Linux, in the tradition of UNIX-like operating systems, implements file system permissions using a rather coarse scheme. While this is sufficient for a surprisingly large set of applications, it is too inflexible for many other scenarios. For that reason, all the major commercial UNIX operating systems have extended this simple scheme in one way or the other. This is an effort to implement POSIX-like Access Control Lists for Linux. Access Control Lists are built on top of Extended Attributes, which can also be used to associate other pieces of information with files such as Filesystem Capabilities, or user data like mime type and search keywords.
Firewall is a set of scripts (firewall, fwup, and fwdown) that implement an ipchains firewall and various forms of network address and port translation. All you have to do is read the policy file and edit it to reflect your topology and filtering policy. It supports many different types of network topology (single host, traditional forwarding, masquerading, port forwarding, alias port forwarding and NAT), up to 10 untrusted interfaces each with their own policy, and over 50 network applications. It also supports centralised administration of multiple remote firewalls (meta-firewall).
Moodss is a modular monitoring application, which supports operating systems (Linux, UNIX, Windows, etc.), databases (MySQL, Oracle, PostgreSQL, DB2, ODBC, etc.), networking (SNMP, Apache, etc.), and any device or process for which a module can be developed (in Tcl, Python, Perl, Java, and C). An intuitive GUI with full drag'n'drop support allows the construction of dashboards with graphs, pie charts, etc., while the thresholds functionality includes emails and user defined scripts. Monitored data can be archived in a SQL database by both the GUI and the companion daemon, so that complete history over time can be made available from Web pages or common spreadsheet software. It can even be used for future behavior prediction or capacity planning, from the included predictor tool, based on powerful statistical methods and artificial neural networks.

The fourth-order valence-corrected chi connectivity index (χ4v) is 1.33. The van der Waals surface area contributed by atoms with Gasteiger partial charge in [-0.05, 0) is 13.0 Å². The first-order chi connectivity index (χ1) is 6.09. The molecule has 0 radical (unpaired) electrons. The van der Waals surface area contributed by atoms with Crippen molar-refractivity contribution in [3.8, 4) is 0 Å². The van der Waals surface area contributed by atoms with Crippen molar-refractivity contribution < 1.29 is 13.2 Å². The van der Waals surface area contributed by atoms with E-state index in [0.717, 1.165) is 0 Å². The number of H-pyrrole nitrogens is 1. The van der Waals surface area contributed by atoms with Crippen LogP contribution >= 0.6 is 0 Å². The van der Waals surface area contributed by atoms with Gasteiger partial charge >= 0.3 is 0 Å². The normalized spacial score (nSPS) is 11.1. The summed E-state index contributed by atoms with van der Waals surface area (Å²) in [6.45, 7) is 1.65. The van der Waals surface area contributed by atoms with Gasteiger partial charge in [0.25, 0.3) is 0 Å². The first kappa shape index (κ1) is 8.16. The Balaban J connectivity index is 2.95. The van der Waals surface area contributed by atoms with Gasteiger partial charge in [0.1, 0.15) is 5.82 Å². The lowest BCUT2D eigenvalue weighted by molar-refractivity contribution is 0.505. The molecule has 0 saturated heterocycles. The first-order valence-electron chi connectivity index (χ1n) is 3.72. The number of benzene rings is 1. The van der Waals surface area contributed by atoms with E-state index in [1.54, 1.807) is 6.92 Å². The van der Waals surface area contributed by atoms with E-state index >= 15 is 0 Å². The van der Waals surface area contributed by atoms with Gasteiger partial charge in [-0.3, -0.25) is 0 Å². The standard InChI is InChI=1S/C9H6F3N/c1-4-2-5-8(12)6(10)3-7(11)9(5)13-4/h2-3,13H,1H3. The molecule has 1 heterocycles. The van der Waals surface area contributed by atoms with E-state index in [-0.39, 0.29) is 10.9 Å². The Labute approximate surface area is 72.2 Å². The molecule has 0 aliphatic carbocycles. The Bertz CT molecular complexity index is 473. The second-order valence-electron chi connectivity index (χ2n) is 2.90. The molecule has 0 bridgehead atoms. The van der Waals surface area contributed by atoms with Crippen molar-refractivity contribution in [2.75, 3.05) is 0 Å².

The Openwall Linux kernel patch is a collection of security "hardening" features for the Linux kernel. In addition to the new features, some versions of the patch contain various security fixes. The "hardening" features of the patch, while not a complete method of protection, provide an extra layer of security against the easier ways to exploit certain classes of vulnerabilities and/or reduce the impact of those vulnerabilities. The patch can also add a little bit more privacy to the system by restricting access to parts of /proc so that users may not see what others are doing.
Keepalived for LVS aims to add a strong and robust keepalive facility to the Linux Virtual Server project. This project is written in C with multilayer TCP/IP stack checks. It implements a framework based on three family checks: Layer3, Layer4, and Layer5. This framework gives the daemon the ability of checking a LVS server pool states.When one of the servers in the LVS server pool is down, keepalived informs the Linux kernel via a setsockopt call to remove this server entry from the LVS topology. In addition, it implements a VRRPv2 stack to handle director failover.
kchuid is an experimental Linux kernel module that allows you to change the UID/GID/CAPS of a running process (by PID). Think of it as providing a setuid() system call that also has a pid_t argument. It's the first step in a full authentication system, and further, a full Unixish system devoid of setuid binaries/scripts.